The heavy need for a status update in a sense of project reporting stems, as far as I can see, from times when product development teams weren’t able to constantly deliver product increments which could be considered done. The urge for a status report on whether the team will deliver all the planned features in the given time and budget can easily be understood if a project team needs to work for several months on a concept on how to implement certain product features. I guess that was also the perspective of my client that day. As I said before, his experiences were based on many years of waterfall-ish projects.
In agile product development this urge is not relevant anymore. At least every sprint you see the delivery. In Scrum we only talk about things that can be considered done. The discussion doesn’t circle around consumed hours. The focus shifts to the actual delivery.
If your Scrum team cannot deliver features in the state of done than don’t dare to talk about all the things you’ve worked on. Accept that there was simply no delivery this sprint. Don’t talk about the pretense of delivery. Instead shift the dialogue to what the Scrum team needs in order to be able to constantly deliver “done” features within one sprint. Don’t accept the state that it is “not possible”. It always is. Managers can offer help to make it possible.
I’ve used the word effectiveness above. Now you can see what that means from a Scrum perspective. It means realization of the product not realization of the effort. Effort without delivery is just waste. Your client doesn’t care how much you’ve spent as long as you cannot show him on what value for him it was spent.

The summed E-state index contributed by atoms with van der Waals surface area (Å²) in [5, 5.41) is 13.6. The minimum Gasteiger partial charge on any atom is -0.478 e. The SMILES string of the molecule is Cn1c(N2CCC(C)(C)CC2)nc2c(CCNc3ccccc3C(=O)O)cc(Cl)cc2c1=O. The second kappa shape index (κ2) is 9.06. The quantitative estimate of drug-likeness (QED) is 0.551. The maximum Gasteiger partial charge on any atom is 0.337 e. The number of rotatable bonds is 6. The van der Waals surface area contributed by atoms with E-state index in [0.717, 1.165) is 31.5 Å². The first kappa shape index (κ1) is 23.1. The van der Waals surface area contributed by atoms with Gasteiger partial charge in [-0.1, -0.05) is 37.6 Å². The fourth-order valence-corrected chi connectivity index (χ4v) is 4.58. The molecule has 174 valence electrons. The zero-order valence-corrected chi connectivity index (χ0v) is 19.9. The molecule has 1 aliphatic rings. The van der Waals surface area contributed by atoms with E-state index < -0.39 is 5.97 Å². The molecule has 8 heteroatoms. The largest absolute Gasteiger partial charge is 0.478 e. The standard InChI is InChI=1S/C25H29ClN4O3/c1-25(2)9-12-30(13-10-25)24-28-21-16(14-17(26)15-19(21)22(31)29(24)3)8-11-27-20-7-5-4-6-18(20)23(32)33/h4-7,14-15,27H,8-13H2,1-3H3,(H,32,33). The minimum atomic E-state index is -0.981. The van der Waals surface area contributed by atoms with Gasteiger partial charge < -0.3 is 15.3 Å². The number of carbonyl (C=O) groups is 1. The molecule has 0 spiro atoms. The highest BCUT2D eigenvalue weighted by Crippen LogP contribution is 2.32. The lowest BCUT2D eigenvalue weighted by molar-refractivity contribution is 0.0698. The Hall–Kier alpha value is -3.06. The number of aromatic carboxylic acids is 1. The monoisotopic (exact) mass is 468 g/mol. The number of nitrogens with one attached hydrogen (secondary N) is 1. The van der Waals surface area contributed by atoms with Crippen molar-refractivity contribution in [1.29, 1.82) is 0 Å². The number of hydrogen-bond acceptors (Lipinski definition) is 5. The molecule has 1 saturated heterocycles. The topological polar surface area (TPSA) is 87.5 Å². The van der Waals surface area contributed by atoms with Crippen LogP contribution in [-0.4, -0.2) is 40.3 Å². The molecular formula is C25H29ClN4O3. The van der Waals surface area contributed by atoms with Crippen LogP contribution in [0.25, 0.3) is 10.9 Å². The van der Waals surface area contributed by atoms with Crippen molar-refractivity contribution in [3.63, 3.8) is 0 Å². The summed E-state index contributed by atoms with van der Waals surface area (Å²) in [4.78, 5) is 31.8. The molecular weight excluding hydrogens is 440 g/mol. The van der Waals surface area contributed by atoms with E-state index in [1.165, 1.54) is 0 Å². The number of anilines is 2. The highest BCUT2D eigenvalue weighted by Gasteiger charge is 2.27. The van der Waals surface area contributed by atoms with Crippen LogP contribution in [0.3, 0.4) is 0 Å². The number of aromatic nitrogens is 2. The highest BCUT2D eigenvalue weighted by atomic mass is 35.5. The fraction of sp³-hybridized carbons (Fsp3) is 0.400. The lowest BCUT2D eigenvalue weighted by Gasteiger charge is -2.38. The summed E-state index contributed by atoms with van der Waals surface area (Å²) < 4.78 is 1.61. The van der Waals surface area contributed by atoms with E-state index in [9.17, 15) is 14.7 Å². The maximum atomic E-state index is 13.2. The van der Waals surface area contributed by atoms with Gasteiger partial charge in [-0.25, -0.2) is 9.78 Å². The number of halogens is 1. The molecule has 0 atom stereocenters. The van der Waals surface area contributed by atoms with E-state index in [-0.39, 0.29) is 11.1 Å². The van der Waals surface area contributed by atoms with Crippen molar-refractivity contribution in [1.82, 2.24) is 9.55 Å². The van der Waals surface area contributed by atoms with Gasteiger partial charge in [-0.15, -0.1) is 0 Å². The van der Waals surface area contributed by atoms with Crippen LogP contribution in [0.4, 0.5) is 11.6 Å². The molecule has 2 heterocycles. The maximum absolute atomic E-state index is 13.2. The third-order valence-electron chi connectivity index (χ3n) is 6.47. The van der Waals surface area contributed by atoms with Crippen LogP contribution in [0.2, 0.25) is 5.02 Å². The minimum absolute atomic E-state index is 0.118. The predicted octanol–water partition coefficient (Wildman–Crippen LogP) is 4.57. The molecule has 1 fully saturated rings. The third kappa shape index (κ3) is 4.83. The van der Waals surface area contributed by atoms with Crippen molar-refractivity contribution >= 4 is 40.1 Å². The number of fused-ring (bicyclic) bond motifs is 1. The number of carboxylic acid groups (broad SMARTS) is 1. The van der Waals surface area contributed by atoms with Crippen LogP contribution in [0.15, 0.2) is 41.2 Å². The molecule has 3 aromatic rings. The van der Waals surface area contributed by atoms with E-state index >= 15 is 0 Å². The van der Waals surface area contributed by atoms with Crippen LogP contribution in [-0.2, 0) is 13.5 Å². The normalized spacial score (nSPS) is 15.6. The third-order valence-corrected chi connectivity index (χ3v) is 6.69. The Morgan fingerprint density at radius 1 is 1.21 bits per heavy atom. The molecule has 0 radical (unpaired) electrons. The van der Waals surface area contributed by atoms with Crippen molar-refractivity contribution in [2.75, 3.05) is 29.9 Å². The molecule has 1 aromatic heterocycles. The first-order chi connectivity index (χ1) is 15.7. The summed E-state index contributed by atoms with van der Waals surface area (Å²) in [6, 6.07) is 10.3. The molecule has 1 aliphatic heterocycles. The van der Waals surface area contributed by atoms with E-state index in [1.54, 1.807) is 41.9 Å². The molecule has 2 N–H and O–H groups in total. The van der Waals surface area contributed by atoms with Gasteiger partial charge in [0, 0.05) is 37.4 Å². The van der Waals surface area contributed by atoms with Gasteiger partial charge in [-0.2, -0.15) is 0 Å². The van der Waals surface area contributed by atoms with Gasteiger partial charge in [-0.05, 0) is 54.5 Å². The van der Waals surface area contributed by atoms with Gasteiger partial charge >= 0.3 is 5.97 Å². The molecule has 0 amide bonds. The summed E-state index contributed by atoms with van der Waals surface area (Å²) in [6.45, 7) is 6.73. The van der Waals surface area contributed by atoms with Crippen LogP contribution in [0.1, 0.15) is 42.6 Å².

So to make it even more frankly: The only relevant aspect of your monitoring is the realization of your product. All your monitoring artifacts should have a clear relation to this realization.
In this client’s organization and in many organizations before I’ve experienced that these organizations measured how well they are on track in terms of planning. But every IT organization in the world is responsible for the realization of a product and not only for planning. Even if this IT organization buys a product from a vendor. The product is not tangible as long it is not up and running. The whole effort of planning is not relevant and it’s not worth monitoring it. A finished concept is not a delivery in terms of product realization. Whenever you talk about the work you’ve spent you just disguise the fact that your flow of delivery is dysfunctional. Doing is worthless without the state done. Doing is not performance. Whenever you value doing over done you reward dysfunctional behavior.